Political attitudes harden in battle for the slot parlours
Legislative battles continued this week in Massachusetts as Governor Deval Patrick tried to defy the will of both House and Senate by refusing to approve slot parlours in conjunction with three land casinos.
Earlier this week the Governor suggested a compromise solution by limiting slot parlours to one, to be granted through an open and competitive process, but he has now withdrawn this and has instead sent the bill back to the Legislature, hardening political attitudes which will probably be reflected in upcoming elections.
Governor Patrick and state lawmakers have apparently now reached a stalemate, with the clock ticking as mid-term elections loom.
The House and Senate approved a bill allowing three casinos in Massachusetts and slot machines at two racetracks last weekend (see previous InfoPowa report), but now have to decide whether they are willing to come back in session and act on Patrick’s amended version, with each chamber requiring two-thirds of its members to agree before it can take any major action, reports the Boston Globe newspaper.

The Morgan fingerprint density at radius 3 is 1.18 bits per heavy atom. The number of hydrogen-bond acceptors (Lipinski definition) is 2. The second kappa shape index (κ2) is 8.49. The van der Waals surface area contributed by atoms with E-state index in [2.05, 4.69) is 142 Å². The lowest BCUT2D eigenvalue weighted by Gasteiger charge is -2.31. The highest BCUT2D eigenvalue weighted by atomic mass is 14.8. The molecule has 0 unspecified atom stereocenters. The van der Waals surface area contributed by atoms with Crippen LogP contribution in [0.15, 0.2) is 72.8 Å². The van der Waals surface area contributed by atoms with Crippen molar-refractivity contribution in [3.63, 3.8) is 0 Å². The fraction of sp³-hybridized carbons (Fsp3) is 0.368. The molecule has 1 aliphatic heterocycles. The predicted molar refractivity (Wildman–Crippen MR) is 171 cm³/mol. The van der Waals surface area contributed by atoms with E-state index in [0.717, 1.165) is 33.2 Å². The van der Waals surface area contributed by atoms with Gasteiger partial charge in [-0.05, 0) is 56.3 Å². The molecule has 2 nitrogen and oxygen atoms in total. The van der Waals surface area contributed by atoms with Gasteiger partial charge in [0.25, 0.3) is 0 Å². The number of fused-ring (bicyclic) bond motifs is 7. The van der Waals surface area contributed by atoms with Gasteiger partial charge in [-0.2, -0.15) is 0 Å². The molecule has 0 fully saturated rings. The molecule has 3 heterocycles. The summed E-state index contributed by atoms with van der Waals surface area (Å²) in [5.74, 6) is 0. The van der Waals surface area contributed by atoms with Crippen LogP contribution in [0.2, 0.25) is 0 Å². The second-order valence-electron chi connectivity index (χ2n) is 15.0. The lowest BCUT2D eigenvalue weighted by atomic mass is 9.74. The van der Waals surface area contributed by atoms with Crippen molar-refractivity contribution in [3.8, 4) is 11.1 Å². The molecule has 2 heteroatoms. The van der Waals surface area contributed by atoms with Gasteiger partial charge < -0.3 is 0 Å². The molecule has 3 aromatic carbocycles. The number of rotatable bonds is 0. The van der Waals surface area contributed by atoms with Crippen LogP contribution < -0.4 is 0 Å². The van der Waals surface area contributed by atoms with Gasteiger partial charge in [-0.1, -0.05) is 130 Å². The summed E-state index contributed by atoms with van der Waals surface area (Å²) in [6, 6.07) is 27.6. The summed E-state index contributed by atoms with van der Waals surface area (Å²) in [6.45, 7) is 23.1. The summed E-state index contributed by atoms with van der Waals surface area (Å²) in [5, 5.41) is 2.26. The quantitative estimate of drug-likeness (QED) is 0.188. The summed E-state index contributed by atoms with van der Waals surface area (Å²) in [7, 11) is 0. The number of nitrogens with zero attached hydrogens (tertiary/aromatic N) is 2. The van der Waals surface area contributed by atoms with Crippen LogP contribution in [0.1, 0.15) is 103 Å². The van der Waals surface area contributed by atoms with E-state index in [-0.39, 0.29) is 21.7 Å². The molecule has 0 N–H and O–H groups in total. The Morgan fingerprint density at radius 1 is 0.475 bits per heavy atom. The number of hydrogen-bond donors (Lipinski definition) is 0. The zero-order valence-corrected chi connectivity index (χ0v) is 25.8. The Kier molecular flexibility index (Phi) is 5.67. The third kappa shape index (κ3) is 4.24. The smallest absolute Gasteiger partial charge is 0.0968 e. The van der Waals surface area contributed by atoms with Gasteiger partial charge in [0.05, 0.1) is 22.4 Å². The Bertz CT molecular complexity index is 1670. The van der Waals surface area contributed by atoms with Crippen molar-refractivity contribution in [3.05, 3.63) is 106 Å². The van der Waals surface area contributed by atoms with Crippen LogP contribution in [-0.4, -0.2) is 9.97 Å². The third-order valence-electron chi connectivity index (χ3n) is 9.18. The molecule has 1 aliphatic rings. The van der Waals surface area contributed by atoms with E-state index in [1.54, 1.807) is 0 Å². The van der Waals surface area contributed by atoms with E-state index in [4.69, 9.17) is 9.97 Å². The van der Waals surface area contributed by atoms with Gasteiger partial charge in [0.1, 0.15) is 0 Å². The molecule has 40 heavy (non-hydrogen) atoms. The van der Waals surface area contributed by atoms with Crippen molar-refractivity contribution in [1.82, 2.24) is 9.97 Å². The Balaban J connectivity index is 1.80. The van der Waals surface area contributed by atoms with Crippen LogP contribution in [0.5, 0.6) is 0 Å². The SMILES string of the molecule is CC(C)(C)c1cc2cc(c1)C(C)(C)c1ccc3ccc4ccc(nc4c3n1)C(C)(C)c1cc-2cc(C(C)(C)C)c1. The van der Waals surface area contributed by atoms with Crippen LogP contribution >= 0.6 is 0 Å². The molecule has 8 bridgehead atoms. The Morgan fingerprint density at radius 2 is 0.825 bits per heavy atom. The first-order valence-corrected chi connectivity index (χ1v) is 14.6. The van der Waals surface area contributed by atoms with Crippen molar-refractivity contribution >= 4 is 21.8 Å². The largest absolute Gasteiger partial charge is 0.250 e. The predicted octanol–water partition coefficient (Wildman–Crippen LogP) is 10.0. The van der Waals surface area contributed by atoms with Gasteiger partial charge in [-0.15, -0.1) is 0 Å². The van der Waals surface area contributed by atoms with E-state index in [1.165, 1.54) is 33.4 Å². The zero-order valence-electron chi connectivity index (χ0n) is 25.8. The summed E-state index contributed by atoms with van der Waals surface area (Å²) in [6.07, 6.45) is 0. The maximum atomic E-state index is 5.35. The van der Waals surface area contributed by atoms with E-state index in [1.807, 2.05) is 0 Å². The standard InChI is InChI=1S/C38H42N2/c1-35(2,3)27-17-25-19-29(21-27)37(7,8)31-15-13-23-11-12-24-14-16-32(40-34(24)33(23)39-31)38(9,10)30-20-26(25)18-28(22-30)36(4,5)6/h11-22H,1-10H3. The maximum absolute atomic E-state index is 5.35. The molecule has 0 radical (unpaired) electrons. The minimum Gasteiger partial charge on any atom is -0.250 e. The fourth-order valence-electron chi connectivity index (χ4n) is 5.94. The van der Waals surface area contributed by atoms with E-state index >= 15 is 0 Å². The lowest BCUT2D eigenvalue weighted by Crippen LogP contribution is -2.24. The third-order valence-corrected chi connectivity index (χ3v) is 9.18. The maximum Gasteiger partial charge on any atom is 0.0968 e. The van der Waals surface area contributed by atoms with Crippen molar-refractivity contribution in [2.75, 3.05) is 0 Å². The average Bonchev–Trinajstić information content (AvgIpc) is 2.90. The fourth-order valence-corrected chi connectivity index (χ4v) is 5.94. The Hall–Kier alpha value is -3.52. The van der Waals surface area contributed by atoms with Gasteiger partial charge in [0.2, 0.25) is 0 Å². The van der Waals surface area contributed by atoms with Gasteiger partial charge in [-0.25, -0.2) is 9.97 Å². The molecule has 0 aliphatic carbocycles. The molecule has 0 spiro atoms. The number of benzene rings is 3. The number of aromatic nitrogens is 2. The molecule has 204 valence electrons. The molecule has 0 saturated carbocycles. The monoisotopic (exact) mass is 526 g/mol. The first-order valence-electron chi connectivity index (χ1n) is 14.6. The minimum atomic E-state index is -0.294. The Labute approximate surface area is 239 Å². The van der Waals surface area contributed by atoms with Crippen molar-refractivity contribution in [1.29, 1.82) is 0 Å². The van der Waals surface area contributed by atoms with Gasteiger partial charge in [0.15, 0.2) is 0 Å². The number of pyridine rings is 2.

The House passed the bill with more than a two-thirds majority, and the Senate passed it just two votes shy of a two-thirds majority.
Senate President Therese Murray has said she will not call her members back into formal session, which would appear to kill the bill but leave political bitterness in its wake.
House Speaker Robert DeLeo, a strong supporter of the passed bill, reiterated this week that the Governor has effectively vetoed the will of the House and the Senate, and carries the blame for the breakdown.
"The governor is killing major legislation over 1 000 slot machines," DeLeo said. "With today’s amendment, he has backed away from even that [compromise] gesture of working together.’’
His opinion appeared to be shared by many other politicians, who criticised the governor.
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